Kevin Bauder's recent article, "The Importance of Separation," got me thinking. Before I delve into one narrow aspect of that helpful article, I thought some clarification might be beneficial as to what exactly are the "Five Points of Fundamentalism," where they came from, and what they were intended to do. This Wikipedia entry is obviously accessible and contains some worthwhile links, but my summary depends on the more reliable sources, David Beale's In Pursuit of Purity: American Fundamentalism Since 1850, and George Marsden's Fundamentalism in American Culture: The Shaping of Twentieth-Century Evangelicalism, 1870-1925. These two authors reflect a high level of agreement.

In fact, I'm going to quote Marsden (omitting his extensive bibliographical documentation), just to cut to the chase:
In 1910 the Presbyterian General Assembly, in response to some questions raised about the orthodoxy of some of the graduates of Union Theological Seminary, adopted a five-point declaration of "essential" doctrines. Summarized, these points were: (1) the inerrancy of Scripture, (2) the Virgin Birth of Christ, (3) his substitutionary atonement, (4) his bodily resurrection, and (5) the authenticity of the miracles. These five points . . . were not intended to be a creed or a definitive statement. Yet in the 1920s they became the "famous five points" that were the last rallying position before the spectacular collapse of the conservative party. Moreover, because of parallels to various other fundamentalist short creeds (and an historian's error), they became the basis of what (with premillennialism substituted for the authenticity of the miracles) were long known as the "five points of fundamentalism." (117)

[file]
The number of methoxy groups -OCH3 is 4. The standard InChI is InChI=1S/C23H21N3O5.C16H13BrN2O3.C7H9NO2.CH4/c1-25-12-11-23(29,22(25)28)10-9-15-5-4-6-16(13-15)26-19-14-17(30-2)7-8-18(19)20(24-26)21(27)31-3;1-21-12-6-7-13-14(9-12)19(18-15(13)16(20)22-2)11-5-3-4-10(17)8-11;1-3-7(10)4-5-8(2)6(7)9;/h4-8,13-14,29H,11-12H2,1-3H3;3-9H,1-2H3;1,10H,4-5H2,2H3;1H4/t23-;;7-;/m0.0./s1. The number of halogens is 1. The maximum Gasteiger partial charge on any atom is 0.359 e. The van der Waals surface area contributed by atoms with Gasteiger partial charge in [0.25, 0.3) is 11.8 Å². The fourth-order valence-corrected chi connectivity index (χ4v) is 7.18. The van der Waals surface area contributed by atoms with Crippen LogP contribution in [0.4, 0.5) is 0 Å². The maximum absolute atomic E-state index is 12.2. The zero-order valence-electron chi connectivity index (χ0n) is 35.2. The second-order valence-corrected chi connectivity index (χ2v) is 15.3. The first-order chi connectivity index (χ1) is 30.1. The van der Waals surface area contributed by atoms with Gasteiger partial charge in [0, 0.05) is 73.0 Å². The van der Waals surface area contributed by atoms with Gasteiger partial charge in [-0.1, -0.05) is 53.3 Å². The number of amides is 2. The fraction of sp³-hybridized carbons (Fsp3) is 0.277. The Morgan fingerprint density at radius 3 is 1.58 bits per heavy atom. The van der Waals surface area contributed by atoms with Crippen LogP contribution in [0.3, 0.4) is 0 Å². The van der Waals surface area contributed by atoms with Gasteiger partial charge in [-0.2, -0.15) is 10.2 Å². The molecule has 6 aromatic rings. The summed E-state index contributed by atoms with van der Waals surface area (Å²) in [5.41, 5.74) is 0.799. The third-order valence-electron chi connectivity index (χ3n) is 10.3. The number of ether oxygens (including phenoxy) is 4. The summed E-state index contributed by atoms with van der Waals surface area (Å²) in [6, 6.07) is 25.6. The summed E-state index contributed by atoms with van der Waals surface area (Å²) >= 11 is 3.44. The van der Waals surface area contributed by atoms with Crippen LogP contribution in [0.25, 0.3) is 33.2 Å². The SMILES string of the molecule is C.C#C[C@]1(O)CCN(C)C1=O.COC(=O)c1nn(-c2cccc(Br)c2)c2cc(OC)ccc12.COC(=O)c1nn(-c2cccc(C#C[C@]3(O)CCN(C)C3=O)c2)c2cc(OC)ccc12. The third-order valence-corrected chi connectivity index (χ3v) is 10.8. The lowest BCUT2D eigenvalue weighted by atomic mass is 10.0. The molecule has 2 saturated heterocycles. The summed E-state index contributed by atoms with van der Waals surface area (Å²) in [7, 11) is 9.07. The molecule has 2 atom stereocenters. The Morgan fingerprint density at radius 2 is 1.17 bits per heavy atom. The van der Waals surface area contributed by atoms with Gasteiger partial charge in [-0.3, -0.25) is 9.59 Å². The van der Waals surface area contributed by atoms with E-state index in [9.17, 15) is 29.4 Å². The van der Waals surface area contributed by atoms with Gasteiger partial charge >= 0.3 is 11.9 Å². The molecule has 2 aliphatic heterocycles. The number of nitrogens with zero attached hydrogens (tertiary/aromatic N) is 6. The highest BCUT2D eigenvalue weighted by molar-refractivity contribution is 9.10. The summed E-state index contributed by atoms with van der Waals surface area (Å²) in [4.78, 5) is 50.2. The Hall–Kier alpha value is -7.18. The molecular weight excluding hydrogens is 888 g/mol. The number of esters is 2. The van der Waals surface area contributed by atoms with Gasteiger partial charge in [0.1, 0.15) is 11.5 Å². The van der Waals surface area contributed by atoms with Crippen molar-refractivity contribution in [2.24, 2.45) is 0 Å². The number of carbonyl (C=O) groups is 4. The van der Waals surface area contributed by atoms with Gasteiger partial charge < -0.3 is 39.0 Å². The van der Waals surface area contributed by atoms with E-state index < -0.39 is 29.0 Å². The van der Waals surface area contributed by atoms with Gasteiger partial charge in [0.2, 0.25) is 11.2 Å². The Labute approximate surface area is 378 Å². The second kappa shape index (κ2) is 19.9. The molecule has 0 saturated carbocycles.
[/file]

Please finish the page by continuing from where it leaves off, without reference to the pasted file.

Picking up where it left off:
Marsden footnotes that paragraph, which I'll quote here, albeit without the ellipses for omitted bibliographic information:
The usual form made "the deity of Christ" point no. 2 and combined the resurrection with the second coming as point no. 5. Ernest Sandeen exposes the error of the first historian of fundamentalism, Stewart G. Cole, who attributed this form to the Niagara Bible Conference of 1895. During the 1920s "the five points of fundamentalism" sometimes referred to the Presbyterian points and sometimes to the Presbyterian points with the premillennial return of Christ substituted for the miracles as point no. 5. (262)
Beale concurs and expands:
As a safeguard, however, from anyone falsely assuming that Christianity could be reduced to five assertions, the 1910 Assembly added that other biblical truths were "equally" important. (149)
From this documentation, three conclusions seem appropriate:
  1. The five fundamentals were a specific response to specific theological problems in a specific time period targeted at a specific practical matter—ministerial licensing.
  2. The five fundamentals were never intended to serve as an exclusive summary of essential doctrines.
  3. The five fundamentals are more significant for their demonstration of the timeless, theologically-faithful response to false doctrine than they are a timeless statement of which doctrines matter.

Wednesday, August 16, 2006

Fundamentalism Embraces Social Action

My case isn't that this is right, simply that it is. And yet sometimes social action is perceived to be an innovation of liberalism and/or neo-evangelicalism.

A recent sermon from fundamentalist evangelist Tom Farrell offers an example of the use of social action in missions. Speaking of a missions trip to Thailand with an optometrist, Farrell said that the work of the doctor "gives us an opportunity to share our faith."